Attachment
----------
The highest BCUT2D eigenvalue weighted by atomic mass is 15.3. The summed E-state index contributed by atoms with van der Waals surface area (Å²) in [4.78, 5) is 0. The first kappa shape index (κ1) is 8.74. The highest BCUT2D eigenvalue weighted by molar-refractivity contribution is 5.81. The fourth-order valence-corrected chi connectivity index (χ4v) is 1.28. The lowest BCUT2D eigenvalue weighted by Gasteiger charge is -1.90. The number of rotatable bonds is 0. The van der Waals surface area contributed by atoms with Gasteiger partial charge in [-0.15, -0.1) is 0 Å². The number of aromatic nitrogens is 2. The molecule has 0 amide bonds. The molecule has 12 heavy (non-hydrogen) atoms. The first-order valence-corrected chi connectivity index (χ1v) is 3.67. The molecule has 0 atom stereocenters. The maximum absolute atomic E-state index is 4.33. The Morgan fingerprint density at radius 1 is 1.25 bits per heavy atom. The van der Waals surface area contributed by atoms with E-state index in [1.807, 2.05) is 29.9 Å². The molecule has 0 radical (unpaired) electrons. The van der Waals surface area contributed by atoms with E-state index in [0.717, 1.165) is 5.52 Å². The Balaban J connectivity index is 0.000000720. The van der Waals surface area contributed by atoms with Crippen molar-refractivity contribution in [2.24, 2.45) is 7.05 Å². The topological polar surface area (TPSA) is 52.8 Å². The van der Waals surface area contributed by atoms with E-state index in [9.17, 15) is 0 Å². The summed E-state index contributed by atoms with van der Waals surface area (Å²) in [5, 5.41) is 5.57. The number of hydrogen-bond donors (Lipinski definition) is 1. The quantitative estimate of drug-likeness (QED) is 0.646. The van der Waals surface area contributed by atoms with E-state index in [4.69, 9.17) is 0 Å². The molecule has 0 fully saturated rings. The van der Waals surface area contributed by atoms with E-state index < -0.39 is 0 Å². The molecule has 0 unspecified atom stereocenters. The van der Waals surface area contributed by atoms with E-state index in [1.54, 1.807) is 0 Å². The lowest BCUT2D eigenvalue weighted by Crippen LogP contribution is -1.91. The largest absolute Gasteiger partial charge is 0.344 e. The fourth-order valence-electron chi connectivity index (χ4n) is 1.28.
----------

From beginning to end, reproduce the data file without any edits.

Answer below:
The highest BCUT2D eigenvalue weighted by atomic mass is 15.3. The summed E-state index contributed by atoms with van der Waals surface area (Å²) in [4.78, 5) is 0. The first kappa shape index (κ1) is 8.74. The highest BCUT2D eigenvalue weighted by molar-refractivity contribution is 5.81. The fourth-order valence-corrected chi connectivity index (χ4v) is 1.28. The lowest BCUT2D eigenvalue weighted by Gasteiger charge is -1.90. The number of rotatable bonds is 0. The van der Waals surface area contributed by atoms with Gasteiger partial charge in [-0.15, -0.1) is 0 Å². The number of aromatic nitrogens is 2. The molecule has 0 amide bonds. The molecule has 12 heavy (non-hydrogen) atoms. The first-order valence-corrected chi connectivity index (χ1v) is 3.67. The molecule has 0 atom stereocenters. The maximum absolute atomic E-state index is 4.33. The Morgan fingerprint density at radius 1 is 1.25 bits per heavy atom. The van der Waals surface area contributed by atoms with E-state index in [1.807, 2.05) is 29.9 Å². The molecule has 0 radical (unpaired) electrons. The van der Waals surface area contributed by atoms with E-state index in [0.717, 1.165) is 5.52 Å². The Balaban J connectivity index is 0.000000720. The van der Waals surface area contributed by atoms with Crippen molar-refractivity contribution in [2.24, 2.45) is 7.05 Å². The topological polar surface area (TPSA) is 52.8 Å². The van der Waals surface area contributed by atoms with E-state index in [9.17, 15) is 0 Å². The summed E-state index contributed by atoms with van der Waals surface area (Å²) in [5, 5.41) is 5.57. The number of hydrogen-bond donors (Lipinski definition) is 1. The quantitative estimate of drug-likeness (QED) is 0.646. The van der Waals surface area contributed by atoms with E-state index in [4.69, 9.17) is 0 Å². The molecule has 0 fully saturated rings. The van der Waals surface area contributed by atoms with E-state index < -0.39 is 0 Å². The molecule has 0 unspecified atom stereocenters. The van der Waals surface area contributed by atoms with E-state index in [1.54, 1.807) is 0 Å². The lowest BCUT2D eigenvalue weighted by Crippen LogP contribution is -1.91. The largest absolute Gasteiger partial charge is 0.344 e. The fourth-order valence-electron chi connectivity index (χ4n) is 1.28.